Plans to plant more than four million trees by the HS2 high-speed rail line have been criticised by a leading conservationist as being unrealistic

Jones Hill Wood in Buckinghamshire is one of 21 ancient woodlands through which HS2 will run Ⓒ The Woodland Trust
Jones Hill Wood in Buckinghamshire is one of 21 ancient woodlands through which HS2 will run Ⓒ The Woodland Trust

Steve Rodrick, chief officer of the Chilterns Conservation Board, fears that the four million figure ‘has been plucked out of thin air’ given the apparent lack of any sort of landscape plan for the multi-billion pound construction project.

‘We always welcome the planting of the right trees, in the right place for the right reasons,’ says Rodrick, ‘and hope they’re not going to plant trees immediately beside the line, where low-growing shrubs would be far better suited, as they won’t want to have leaves on the line.’

The figure of four million sounds huge, Rodrick says, but no more than 10% of the seedlings planted can be expected to be thriving as trees in 50 years’ time, even assuming a good and continuing programme of maintenance. And there are valid reasons for concern on this front, he insists, when one considers the ‘derelict’ state of trees alongside HS1.

According to a spokesman, the DfT is now in the early stages of drawing up a landscape plan for HS2. Ministers are keen, he says, to ensure that new planting alongside HS2 is carefully planned and uses native species sourced from British tree nurseries to create new habitats for wildlife and flora ‘that match the character of the local area – and offset some of the carbon impacts from construction’.

The DfT will also be looking at options for ‘fast tracking’ the planting to the beginning of the construction stage, ‘therefore maximising the landscape and wildlife benefits, as well as providing more effective screening for the line once the main engineering works have been completed’.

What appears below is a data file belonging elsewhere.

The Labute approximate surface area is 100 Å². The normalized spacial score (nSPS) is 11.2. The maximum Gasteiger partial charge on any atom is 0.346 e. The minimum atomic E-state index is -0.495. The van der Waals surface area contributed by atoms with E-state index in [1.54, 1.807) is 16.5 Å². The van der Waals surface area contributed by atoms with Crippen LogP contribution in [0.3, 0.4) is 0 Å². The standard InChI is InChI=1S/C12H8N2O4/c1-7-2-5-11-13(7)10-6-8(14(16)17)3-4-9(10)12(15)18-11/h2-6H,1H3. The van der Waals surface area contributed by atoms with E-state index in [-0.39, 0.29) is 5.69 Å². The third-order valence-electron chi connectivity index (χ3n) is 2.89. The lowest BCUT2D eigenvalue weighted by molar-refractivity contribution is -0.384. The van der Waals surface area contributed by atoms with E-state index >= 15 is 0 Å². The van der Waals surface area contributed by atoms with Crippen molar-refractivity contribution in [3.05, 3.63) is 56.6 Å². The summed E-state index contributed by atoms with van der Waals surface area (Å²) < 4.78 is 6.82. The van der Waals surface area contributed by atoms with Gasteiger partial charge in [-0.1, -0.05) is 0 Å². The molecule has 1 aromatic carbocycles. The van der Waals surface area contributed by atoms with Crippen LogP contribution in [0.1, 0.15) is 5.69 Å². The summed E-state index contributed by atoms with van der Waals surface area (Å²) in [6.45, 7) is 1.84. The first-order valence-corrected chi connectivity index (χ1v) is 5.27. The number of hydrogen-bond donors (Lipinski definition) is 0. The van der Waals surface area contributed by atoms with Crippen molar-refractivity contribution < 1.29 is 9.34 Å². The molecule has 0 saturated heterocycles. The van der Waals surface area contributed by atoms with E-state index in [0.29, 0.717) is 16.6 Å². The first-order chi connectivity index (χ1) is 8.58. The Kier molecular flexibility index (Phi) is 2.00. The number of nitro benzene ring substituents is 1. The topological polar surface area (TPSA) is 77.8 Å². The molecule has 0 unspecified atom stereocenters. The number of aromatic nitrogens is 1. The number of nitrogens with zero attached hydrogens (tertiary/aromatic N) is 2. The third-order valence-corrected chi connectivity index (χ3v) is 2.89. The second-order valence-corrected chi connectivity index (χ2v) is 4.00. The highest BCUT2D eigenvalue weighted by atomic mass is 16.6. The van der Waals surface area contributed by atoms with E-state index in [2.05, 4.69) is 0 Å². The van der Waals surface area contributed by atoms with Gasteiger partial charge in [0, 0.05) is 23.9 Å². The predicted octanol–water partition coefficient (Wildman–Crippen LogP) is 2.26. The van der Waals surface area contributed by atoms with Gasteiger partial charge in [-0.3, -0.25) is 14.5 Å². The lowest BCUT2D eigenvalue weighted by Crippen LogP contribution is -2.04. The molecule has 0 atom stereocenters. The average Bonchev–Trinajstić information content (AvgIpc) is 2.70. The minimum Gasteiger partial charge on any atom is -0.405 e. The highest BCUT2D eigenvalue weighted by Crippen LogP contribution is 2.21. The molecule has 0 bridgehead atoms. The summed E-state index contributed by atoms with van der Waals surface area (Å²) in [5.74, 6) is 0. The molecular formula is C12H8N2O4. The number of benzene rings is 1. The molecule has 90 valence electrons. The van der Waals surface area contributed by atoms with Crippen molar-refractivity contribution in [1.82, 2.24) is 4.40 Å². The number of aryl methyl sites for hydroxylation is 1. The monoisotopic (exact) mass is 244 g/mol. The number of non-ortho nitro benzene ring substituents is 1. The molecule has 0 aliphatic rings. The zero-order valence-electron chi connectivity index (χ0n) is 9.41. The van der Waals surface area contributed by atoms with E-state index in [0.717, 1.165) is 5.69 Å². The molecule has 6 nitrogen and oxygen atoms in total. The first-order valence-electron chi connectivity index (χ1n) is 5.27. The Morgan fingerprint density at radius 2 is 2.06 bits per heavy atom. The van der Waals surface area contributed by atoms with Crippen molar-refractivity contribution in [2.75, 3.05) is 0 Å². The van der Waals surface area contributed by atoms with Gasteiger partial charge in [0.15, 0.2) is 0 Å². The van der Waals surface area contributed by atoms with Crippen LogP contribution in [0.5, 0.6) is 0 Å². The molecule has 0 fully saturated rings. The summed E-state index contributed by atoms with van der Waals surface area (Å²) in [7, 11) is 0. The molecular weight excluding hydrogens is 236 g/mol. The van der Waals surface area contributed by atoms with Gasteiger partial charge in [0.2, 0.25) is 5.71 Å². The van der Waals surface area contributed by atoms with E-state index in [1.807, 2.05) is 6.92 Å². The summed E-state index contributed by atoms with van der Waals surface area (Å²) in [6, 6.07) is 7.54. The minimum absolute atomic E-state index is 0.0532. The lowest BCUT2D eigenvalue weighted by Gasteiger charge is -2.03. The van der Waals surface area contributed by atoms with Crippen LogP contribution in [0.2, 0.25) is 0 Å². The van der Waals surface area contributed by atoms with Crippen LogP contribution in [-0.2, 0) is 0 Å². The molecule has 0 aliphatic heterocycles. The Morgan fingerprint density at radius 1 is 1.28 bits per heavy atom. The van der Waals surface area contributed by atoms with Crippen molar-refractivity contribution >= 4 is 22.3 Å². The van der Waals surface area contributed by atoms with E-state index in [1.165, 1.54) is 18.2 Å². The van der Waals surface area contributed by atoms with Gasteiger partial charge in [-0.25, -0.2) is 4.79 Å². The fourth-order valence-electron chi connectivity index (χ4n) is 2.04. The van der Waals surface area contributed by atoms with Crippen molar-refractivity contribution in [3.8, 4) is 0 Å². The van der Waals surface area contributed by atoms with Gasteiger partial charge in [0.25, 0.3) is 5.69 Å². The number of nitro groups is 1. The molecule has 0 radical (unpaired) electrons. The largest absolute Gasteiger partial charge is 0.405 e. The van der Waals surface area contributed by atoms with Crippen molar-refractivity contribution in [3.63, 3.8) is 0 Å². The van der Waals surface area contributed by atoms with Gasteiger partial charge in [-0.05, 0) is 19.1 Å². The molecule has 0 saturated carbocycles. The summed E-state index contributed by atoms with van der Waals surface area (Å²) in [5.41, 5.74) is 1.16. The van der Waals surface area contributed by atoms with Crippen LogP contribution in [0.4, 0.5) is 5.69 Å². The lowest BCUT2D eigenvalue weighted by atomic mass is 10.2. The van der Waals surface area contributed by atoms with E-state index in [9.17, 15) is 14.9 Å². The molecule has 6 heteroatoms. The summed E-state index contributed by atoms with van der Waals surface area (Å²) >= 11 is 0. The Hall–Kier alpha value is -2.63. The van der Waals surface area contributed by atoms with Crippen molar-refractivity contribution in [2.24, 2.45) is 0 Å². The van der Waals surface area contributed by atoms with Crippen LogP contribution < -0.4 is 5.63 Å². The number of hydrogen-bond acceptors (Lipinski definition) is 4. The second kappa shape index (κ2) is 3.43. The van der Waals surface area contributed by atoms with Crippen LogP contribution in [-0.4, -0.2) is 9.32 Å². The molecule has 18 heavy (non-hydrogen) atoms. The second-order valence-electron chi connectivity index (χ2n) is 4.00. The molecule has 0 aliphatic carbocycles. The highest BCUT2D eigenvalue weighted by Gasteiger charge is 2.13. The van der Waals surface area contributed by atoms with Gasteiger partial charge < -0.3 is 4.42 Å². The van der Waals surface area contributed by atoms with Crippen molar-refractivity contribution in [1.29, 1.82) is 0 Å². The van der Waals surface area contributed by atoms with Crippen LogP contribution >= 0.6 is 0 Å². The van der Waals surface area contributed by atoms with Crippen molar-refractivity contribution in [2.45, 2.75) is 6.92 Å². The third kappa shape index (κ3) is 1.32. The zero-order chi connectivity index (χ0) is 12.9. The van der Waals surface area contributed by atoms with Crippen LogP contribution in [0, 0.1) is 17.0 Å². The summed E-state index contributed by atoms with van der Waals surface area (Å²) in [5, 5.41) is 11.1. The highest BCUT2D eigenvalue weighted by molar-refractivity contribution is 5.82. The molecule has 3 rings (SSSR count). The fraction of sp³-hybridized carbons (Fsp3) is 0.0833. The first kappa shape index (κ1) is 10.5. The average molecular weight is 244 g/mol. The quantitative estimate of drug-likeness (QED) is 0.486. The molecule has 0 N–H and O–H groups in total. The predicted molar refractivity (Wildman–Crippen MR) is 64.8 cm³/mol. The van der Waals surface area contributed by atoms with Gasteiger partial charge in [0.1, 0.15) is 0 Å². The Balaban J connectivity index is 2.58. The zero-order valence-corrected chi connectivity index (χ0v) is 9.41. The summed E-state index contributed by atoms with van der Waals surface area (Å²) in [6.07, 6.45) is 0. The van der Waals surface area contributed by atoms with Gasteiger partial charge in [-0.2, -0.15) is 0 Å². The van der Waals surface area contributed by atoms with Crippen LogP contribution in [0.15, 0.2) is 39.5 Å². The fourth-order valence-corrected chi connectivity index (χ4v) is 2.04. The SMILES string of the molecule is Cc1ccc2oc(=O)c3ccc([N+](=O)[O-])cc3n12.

The department’s tree planting plans for HS2 have attracted criticism recently from several environmental groups, as well as Conservative MP and former Welsh Secretary Cheryl Gillan, who told The Telegraph newspaper that it was a ploy to make people feel ‘warm and cuddly’ about the controversial project.

Gillan, whose Buckinghamshire constituency lies on the proposed route, described the planting scheme as ‘a crude bit of public relations,’ and ‘a fairly shallow announcement’.

Transport minister Simon Burns says that HS2 ‘will deliver jobs, bring people closer together and transform the fortunes of our towns and cities’, and that ‘by pledging to double the number of trees to be planted along the route [to four million], we are creating a legacy which will benefit generations to come’.

According to The Woodland Trust, the new high-speed line will damage or destroy 21 ancient woods, woodland supporting a rich variety of rare and endangered species. Once destroyed, the centuries-old soils and unique mix of species cannot be recreated by planting new trees, says chief executive Sue Holden.

The fragmentation of habitats is also a huge concern, she adds. ‘Noise and vibration associated with high speed rail has shown consistently in studies to have a huge negative impact on wildlife, so for example, slicing a small corner off a wood, such as that of Halse Copse in Northamptonshire, will impact on the wildlife in the rest of the wood affecting its ecological integrity and sustainability.’

Although planting new trees is essential, Holden adds, ‘and we would expect it to be in line with the Lawton principles on habitat networks and landscape scale impact already enshrined in the Government’s Natural Environment White Paper, it is also essential to understand that planting trees in no way compensates for the loss of ancient woodland which, by its very nature is irreplaceable’.

Steve Rodrick agrees: ‘There’s no way of replacing ancient woodland – simple off-setting just doesn’t work.’

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